Figure 1.3 Leaves of Acacia auriculiformis


This plant is raised as an ornamental plant, as a shade tree and it is also raised on plantations for fuel wood throughout south-east Asia Oceania and in Sudan. Its wood is good for making paper, furniture and tools. It contains tannin useful in animal hide tanning. In India, its wood and charcoal are widely used for fuel. Gum from the tree is sold commercially, but it is said not to be as useful as gum arabic. The tree is used to make an analgesic by indigenous Australians. A decoction of the root is used to treat aches and pains and sore eyes; an infusion of the bark treated rheumatism (aborigines of Australia).

Extracts of Acacia auriculiformis heartwood inhibit fungi that attack wood. Aborigines of Australia have traditionally harvested the seeds of some acacia species as food as paste or baked into a cake because it assumed to be contains 25% more protein than common cereals like rice or wheat etc. Acacias were purposely introduced and planted in Southeast Asia and Oceania as a source of firewood and good quality charcoal (does not smoke), as well as timber for furniture and pulp for making paper (acacia produces high yields of pulp and produces strong paper. In India, the tree was cultivated to feed the lac insect, which produces a resinous secretion that is harvested to produce lacquer. Acacia has the potential to protect poor soils from erosion by its long root and revive their mineral content. Acacia can grow on poor soils including clay, limestone and unstable sand dunes, even soil tainted with uranium wastes.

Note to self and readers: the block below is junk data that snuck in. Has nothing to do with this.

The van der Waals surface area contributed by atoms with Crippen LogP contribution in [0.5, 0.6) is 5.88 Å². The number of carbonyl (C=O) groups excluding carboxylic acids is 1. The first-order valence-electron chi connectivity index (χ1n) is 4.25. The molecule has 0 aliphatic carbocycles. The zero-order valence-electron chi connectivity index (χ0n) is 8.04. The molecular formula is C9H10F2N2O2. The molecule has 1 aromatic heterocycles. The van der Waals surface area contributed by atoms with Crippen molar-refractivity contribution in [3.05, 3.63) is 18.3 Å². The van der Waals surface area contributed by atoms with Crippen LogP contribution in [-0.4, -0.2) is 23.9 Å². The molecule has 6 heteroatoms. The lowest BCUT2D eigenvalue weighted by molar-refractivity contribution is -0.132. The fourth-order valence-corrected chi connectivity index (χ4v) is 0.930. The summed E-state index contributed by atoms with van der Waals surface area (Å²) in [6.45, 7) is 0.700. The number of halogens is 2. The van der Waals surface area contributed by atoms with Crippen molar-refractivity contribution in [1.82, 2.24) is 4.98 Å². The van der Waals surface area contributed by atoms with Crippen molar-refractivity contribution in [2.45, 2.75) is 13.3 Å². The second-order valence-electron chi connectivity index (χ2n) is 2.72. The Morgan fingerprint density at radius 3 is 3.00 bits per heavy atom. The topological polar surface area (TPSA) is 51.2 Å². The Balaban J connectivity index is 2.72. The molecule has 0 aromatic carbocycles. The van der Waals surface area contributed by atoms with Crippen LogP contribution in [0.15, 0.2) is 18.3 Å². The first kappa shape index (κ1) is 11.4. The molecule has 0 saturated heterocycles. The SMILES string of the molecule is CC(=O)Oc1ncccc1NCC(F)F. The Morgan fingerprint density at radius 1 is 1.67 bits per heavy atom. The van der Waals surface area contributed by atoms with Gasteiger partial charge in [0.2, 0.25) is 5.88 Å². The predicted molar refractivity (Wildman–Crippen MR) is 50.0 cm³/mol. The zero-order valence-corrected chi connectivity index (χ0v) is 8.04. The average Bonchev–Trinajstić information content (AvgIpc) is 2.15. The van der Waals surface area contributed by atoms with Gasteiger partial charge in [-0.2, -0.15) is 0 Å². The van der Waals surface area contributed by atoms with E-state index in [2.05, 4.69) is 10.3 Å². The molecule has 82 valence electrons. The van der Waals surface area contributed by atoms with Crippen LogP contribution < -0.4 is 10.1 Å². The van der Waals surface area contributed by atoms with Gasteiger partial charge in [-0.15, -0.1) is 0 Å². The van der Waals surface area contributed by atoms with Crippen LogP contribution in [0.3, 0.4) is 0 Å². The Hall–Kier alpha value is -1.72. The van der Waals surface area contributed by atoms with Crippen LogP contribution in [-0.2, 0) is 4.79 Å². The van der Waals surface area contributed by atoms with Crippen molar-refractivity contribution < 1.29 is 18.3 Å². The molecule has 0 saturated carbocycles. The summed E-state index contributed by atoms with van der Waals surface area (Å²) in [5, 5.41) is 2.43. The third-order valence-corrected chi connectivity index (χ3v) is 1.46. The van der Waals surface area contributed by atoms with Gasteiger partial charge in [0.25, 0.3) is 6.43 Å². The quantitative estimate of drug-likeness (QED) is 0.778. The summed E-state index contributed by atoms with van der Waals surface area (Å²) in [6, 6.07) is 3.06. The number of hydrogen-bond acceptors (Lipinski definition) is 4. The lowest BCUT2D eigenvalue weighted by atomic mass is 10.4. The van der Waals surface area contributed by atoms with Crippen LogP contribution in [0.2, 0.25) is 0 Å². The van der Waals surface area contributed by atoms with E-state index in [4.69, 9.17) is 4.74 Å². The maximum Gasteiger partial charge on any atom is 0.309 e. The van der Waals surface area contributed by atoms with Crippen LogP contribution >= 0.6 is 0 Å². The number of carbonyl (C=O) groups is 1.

Acacias recover wastelands, returning nutrients to poor soils and providing shade for other plants to take hold. They do not produce a lot of pollen or nectar as food, but their plentiful seed supply is a valuable food source for animals (mainly birds and also small mammals), particularly in dry places. Various insects eat their leaves and wood, and sugar gliders and squirrels may eat their sap. phytochemical studies of the genus Acacia

All or a combination of the compounds below may be found in many flowering plants, including acacias. This is however a rather simplified treatment of a very complex subject, there being literally thousands of different compounds and metabolites in plants. The role or function, if any, is still debatable, protection against predation, end metabolites, plant hormones, pheromones, anti-fungal/ viral etc.